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If you are still interested in pursuing foreclosed properties, you should try to find an agent who specializes in them. Although some agents do not deal with foreclosed property as a whole, some agents go so far as to arrange bus tours of local foreclosures. A good source is REO Network. If you already have a regular real estate agent, you should tell both agents what you are doing, and set each agent’s limited role. It is also wise to hire a real estate attorney to help you navigate this complicated area.

Now that you know some of the major pitfalls in connection with buying a foreclosed properties, you should be extra careful in the whole process. If you choose to go forward, here are some recommendations:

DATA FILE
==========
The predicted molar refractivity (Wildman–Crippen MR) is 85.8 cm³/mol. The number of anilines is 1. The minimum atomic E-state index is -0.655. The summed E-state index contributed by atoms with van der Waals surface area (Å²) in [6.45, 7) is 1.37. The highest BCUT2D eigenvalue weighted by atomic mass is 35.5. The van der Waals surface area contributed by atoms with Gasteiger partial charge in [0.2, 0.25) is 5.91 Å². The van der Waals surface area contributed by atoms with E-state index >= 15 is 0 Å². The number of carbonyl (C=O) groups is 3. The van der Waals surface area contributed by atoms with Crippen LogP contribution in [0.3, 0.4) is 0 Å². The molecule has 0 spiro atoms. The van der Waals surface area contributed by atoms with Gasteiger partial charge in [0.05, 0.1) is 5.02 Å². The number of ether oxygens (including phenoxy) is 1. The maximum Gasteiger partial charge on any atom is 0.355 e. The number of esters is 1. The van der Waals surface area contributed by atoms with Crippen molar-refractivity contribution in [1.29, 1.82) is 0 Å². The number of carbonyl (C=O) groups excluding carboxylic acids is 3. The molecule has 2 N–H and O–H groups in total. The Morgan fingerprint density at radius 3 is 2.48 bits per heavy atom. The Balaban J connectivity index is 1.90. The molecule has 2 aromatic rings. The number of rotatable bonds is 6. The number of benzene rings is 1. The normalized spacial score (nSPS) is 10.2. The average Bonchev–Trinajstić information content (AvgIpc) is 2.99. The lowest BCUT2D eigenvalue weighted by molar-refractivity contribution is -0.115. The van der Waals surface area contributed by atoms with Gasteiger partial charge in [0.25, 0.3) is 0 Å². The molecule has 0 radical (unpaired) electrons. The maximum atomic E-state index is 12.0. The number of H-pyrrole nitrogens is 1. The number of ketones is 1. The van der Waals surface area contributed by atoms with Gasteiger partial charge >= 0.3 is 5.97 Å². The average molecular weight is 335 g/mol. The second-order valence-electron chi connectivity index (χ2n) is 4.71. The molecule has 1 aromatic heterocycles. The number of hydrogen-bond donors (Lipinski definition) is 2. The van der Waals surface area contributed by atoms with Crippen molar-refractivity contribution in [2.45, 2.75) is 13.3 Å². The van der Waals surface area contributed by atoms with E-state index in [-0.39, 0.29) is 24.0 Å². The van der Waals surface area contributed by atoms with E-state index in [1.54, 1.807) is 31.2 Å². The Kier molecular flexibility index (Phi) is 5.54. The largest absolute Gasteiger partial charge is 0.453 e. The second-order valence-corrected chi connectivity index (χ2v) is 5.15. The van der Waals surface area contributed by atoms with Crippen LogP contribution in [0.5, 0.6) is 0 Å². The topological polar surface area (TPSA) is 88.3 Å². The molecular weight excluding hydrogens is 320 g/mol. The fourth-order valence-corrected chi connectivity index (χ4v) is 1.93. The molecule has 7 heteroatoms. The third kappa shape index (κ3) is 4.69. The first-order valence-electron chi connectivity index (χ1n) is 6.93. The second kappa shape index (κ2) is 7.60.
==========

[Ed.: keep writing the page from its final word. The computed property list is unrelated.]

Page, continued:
• Investigate the maintenance history of the property: If you’re buying the foreclosed property at pre-foreclosure, depending on the laws in your state, the current owners should give you a disclosure form filled out with answers to any questions you might have, including the property’s maintenance history. This disclosure form could be a good starting point. You should then have the property inspected by a professional inspector before closing. It is also possible that the property has already been turned into a rental before.

If you are unable to reach the prior owner, you can likely ask the neighbors for help. You can ask them questions such as whether the owners took pride in their home and kept it in good shape, whether there were malicious tenants occupying the property, whether the owner supervised the tenants, and whether the property was damaged by tenants or other residents before moving out.